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British motorists suffer sat nav rage

By [email protected] - 5th October 2011 - 18:46

Six in ten sat nav users have fallen victim to âSat Nav Rageâ â losing their temper with their dashboard gadget, a new skobbler study has revealed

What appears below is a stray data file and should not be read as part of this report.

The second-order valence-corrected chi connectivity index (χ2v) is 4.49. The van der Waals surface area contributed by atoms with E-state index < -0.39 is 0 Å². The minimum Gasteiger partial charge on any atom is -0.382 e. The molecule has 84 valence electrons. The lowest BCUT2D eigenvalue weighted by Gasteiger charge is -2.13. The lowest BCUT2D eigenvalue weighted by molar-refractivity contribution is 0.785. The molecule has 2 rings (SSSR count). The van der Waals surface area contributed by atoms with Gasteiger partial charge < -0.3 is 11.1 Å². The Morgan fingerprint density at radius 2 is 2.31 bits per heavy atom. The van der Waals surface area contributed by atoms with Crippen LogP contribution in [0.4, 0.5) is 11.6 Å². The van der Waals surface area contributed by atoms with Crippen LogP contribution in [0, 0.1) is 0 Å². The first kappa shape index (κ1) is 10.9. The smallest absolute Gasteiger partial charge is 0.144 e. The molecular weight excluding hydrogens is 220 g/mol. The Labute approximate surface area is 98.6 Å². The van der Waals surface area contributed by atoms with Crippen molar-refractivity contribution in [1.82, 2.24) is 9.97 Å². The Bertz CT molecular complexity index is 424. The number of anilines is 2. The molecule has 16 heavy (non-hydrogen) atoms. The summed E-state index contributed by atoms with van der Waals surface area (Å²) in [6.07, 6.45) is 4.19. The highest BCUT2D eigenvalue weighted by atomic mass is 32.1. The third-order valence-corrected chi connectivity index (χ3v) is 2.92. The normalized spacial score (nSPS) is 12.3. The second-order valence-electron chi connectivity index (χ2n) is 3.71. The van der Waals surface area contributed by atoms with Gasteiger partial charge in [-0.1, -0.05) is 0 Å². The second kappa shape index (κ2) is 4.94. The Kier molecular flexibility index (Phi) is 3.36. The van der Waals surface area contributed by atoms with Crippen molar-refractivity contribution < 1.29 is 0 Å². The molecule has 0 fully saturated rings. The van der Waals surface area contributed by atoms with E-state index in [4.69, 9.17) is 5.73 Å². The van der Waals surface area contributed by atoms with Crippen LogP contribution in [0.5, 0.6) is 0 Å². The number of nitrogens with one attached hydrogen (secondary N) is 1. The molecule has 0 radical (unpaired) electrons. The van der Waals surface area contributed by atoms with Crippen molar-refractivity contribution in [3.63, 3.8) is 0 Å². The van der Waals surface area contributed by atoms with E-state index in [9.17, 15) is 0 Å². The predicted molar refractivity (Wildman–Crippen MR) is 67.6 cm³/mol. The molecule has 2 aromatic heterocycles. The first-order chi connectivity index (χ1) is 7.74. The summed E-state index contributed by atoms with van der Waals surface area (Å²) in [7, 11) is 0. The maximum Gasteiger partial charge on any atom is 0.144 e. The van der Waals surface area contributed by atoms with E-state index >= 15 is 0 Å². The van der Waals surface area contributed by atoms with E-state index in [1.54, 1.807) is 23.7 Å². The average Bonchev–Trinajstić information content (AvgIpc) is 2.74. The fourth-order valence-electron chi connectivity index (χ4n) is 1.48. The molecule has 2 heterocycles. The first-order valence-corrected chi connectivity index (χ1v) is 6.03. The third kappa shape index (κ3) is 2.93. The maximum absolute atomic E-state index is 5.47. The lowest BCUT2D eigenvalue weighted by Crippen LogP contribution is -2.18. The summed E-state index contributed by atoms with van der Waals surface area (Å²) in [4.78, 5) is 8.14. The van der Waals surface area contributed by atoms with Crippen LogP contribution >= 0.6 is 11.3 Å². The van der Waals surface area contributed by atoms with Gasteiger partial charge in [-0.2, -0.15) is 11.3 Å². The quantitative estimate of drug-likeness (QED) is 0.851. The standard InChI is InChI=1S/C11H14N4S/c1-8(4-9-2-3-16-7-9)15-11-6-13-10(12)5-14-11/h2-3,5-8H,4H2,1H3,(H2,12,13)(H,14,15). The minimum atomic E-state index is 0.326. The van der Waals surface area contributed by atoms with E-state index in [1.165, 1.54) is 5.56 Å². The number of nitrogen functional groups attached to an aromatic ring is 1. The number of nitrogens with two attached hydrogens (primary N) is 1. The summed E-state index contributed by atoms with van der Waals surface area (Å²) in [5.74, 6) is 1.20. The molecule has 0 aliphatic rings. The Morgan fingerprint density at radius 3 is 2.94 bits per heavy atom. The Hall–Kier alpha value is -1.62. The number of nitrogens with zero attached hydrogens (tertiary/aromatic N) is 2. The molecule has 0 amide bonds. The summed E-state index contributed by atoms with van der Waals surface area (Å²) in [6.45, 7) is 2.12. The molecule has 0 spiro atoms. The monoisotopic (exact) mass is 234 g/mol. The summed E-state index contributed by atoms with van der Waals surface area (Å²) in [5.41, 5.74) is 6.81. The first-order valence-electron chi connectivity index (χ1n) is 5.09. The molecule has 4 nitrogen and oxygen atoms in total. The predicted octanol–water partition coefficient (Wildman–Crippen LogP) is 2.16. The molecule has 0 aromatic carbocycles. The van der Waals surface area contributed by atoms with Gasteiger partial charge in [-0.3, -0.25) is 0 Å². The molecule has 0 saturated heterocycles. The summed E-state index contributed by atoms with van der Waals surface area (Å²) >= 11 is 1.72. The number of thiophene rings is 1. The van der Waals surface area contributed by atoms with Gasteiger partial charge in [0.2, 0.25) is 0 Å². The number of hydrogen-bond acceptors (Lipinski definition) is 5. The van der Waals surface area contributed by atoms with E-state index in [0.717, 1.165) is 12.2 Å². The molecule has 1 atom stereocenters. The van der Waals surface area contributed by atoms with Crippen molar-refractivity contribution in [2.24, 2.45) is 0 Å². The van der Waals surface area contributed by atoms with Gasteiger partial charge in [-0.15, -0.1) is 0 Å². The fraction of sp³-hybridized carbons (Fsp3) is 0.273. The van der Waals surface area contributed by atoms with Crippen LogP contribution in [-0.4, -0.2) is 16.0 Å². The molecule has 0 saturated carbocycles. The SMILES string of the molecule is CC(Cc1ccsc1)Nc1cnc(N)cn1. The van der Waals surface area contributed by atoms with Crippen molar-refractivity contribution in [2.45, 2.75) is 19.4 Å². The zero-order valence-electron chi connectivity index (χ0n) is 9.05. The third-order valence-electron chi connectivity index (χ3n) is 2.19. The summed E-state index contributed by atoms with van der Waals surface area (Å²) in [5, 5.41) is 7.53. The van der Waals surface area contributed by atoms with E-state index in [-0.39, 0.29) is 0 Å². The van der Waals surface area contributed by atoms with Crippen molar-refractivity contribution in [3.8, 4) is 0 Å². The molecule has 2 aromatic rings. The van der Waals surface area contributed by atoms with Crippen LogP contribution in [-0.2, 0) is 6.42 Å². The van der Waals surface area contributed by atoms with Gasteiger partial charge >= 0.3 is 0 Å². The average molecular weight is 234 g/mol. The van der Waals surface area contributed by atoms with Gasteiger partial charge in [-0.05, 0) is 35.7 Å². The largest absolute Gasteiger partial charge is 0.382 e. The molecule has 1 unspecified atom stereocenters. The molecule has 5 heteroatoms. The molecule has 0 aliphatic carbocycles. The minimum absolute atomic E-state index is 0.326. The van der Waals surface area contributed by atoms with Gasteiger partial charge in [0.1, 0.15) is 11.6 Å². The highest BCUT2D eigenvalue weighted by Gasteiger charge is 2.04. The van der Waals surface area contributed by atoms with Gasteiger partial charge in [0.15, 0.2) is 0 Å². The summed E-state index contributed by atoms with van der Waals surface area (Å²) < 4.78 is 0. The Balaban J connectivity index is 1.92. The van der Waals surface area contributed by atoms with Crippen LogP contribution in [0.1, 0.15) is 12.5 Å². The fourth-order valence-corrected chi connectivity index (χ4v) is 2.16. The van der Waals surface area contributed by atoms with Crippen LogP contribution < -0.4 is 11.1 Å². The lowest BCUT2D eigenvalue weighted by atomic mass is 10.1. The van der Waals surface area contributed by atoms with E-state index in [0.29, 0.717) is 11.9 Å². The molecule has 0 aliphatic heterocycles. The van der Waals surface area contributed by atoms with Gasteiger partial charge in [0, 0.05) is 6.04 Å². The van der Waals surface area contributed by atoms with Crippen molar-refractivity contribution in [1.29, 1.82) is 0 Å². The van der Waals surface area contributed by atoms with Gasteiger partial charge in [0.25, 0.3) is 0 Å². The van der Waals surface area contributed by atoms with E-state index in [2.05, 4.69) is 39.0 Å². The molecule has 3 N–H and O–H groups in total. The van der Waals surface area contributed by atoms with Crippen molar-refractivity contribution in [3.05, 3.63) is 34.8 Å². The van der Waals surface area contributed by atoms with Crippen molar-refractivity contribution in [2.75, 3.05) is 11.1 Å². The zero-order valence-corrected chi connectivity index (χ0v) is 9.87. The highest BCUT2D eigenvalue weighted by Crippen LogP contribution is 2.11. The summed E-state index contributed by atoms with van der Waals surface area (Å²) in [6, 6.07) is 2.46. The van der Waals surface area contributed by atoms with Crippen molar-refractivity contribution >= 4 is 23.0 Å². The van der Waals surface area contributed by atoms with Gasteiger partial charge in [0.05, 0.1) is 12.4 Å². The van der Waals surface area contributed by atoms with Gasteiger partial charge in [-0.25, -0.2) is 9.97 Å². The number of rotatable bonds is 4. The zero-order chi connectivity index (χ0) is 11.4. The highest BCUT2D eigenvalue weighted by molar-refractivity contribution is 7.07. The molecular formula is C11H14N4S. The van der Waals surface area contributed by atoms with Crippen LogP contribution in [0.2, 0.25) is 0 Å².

Berlin, Germany, 5th October 2011: The survey which interviewed 2,000 male and female drivers across the UK has found that millions of motorists have ended up shouting and swearing at their navigation system.Unclear directions, annoying voice-overs, out of date and expensive maps, and taking them on unnecessary round-about journeys are most likely to test a driverâs patience. One in ten has ended up stopping the car in frustration whilst one person even admitting to throwing their sat nav out of the window. The study quizzed Brits aged 17-45 on their driving habits, relationship with and reliance on their satellite navigation system. It found one in five frequently get riled by their sat nav, and one in ten said something happens every journey which stresses them out. Nearly half (47 per cent) said they have a love/hate relationship with their sat nav.The majority polled get annoyed by being sent in the wrong direction and 44 per cent are adamant they arenât taken the quickest route. Three in ten hate having to put up with it losing GPS signal and a quarter struggle to keep the device stuck to the windscreen. But thatâs left half swearing, shouting and getting worked up when attempting to get to meetings or holiday destinations, with partners often in the firing line.Marcus Thielking, co-founder of skobbler who carried out the research in preparation for the launch of its new sat nav app* said, âWe felt it important to gain consumers\' views on their sat navs to assist us with our future product development and it certainly seems that drivers are experiencing a new form of rage as a direct result of the shortfalls of their sat nav device. \"The sole purpose of any sat nav is to assist drivers in getting from A to B, safely and efficiently, and it appears that some sat navs are simply not living up to motoristsâ expectations.\"20% of those polled say that map updates are too expensive, which might explain why a whopping 51% have never updated them. Interestingly, a further 11% didnât know they had to update their maps.âThis is most likely a significant contributing factor towards driversâ frustrations of their sat navs sending them in the wrong direction,â explained Thielking. âThankfully, some modern smartphone navigation apps now come with fast free map updates for life, and as with our new navigation app, have the option to store map data on the phone which eliminates data drop off.âIt comes as no surprise that 70% of those polled say that smartphone navigation apps will substitute dedicated sat nav devices in the future, with 40% saying theyâd never buy a dedicated sat nav device again.âThe conclusion we draw from the survey is that whilst sat nav is here to stay, the dedicated sat nav device is out of date, expensive, inconvenient and not very user friendly. Itâs only a matter of time before the more convenient and wallet friendly smartphone navigation application takes the top spot.âThe survey also found the average Brit makes at least nine journeys in their car a week and uses their sat nav on at least two journeys, but the destination would have to be at least 38 miles away before getting it out of the glove box.Whilst a quarter of those surveyed admit they blindly follow what their sat nav says, more than half (51 per cent) have tried to outwit their sat nav with one in five having then ended up lost, and one in twenty finding themselves stuck down a narrow road.TOP 10 SAT NAV ANNOYANCES1. It takes me in the wrong direction2. I\'m pretty sure it doesn\'t take me the quickest route3. The annoying voice4. It often loses GPS connection5. The maps are out of date6. If frequently falls from the windscreen7. Map updates are expensive8. It\'s difficult trying to input post codes9. It\'s slow10. It\'s a faff trying to get it to stick to the windscreen* skobbler Navigation 2 is a next generation smartphone navigation app due for launch in October this year for iOS . By providing the option of having maps stored on your smartphone, Navigation 2 by skobbler will offer the ability to navigate both online and offline, depending on driving requirements and availability of GPS signal, whilst avoiding unnecessary data roaming charges if navigating abroad. As with all skobbler navigation apps, map updates are lightning fast and free for life.

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